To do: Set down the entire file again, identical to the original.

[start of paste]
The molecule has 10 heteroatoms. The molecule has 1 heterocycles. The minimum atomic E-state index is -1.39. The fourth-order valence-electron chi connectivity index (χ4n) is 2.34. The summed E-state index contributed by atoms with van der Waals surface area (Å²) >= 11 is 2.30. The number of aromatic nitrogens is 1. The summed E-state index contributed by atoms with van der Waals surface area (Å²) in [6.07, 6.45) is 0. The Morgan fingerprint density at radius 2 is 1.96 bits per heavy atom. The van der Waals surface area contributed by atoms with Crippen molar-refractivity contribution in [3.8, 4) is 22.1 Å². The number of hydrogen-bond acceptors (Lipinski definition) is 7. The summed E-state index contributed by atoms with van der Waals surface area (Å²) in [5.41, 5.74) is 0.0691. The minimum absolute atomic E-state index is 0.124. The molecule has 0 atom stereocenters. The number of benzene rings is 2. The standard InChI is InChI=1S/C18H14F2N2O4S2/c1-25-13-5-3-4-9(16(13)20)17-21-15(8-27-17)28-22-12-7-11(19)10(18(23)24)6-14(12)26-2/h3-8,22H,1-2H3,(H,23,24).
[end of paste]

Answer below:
The molecule has 10 heteroatoms. The molecule has 1 heterocycles. The minimum atomic E-state index is -1.39. The fourth-order valence-electron chi connectivity index (χ4n) is 2.34. The summed E-state index contributed by atoms with van der Waals surface area (Å²) >= 11 is 2.30. The number of aromatic nitrogens is 1. The summed E-state index contributed by atoms with van der Waals surface area (Å²) in [6.07, 6.45) is 0. The Morgan fingerprint density at radius 2 is 1.96 bits per heavy atom. The van der Waals surface area contributed by atoms with Crippen molar-refractivity contribution in [3.8, 4) is 22.1 Å². The number of hydrogen-bond acceptors (Lipinski definition) is 7. The summed E-state index contributed by atoms with van der Waals surface area (Å²) in [5.41, 5.74) is 0.0691. The minimum absolute atomic E-state index is 0.124. The molecule has 0 atom stereocenters. The number of benzene rings is 2. The standard InChI is InChI=1S/C18H14F2N2O4S2/c1-25-13-5-3-4-9(16(13)20)17-21-15(8-27-17)28-22-12-7-11(19)10(18(23)24)6-14(12)26-2/h3-8,22H,1-2H3,(H,23,24).